Monday, August 13, 2007

Superimposition of the unreal onto the Real

It is a matter not requiring any proof that the object and the subject whose respective spheres are the notion of the 'Thou' (the Non-Ego) and the 'Ego,' and which are opposed to each other as much as darkness and light are, cannot be identified. All the less can their respective attributes be identified. Hence it follows that it is wrong to superimpose upon the subject - whose Self is intelligence, and which has for its sphere the notion of the Ego - the object whose sphere is the notion of the Non-Ego, and the attributes of the object, and vice versa to superimpose the subject and the attributes of the subject on the object. In spite of this it is on the part of man a natural procedure - which has its cause in wrong knowledge - not to distinguish the two entities (object and subject) and their respective attributes, although they are absolutely distinct, but to superimpose upon each the characteristic nature and the attributes of the other, and thus, coupling the Real and the Unreal, to make use of expressions such as 'That am I,' 'That is mine.' - But what have we to understand by the term 'superimposition?' - The apparent presentation, in the form of remembrance, to consciousness of something previously observed, in some other thing.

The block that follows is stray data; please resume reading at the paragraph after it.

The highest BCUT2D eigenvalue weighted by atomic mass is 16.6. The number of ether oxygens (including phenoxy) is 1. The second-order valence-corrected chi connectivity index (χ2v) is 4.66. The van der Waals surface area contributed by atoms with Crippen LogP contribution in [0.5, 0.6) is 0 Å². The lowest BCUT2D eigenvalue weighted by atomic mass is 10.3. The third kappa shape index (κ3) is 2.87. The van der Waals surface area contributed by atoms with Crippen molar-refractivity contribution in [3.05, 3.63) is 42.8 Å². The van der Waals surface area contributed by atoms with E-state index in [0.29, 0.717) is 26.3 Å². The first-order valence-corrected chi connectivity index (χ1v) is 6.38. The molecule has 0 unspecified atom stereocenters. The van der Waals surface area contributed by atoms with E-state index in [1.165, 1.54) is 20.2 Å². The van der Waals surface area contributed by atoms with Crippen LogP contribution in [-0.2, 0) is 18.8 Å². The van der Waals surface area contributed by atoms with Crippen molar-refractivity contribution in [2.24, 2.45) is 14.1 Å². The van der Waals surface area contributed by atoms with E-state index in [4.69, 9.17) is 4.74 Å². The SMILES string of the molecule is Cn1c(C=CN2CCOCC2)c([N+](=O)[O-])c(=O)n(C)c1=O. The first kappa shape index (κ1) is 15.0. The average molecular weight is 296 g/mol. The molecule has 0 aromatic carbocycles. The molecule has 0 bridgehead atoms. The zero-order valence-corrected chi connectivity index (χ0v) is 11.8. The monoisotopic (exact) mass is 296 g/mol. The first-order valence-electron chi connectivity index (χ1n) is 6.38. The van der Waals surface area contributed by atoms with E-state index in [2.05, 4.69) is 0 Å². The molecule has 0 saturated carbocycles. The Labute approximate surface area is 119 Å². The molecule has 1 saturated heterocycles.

Shri Adi Sankaracharya,
Introduction to the Brahma Sutras
Ādi Śankarācārya ("the first Shankara in his lineage") was the first philosopher to consolidate the doctrine of Advaita Vedanta, a sub-school of Vedanta. His teachings are based on the unity of the soul and Brahman, in which Brahman is viewed as without attributes. In the Smārta tradition, Adi Shankara is regarded as an incarnation of Shiva. There is debate over the date of his birth; some place it as early as the 9th century CE.

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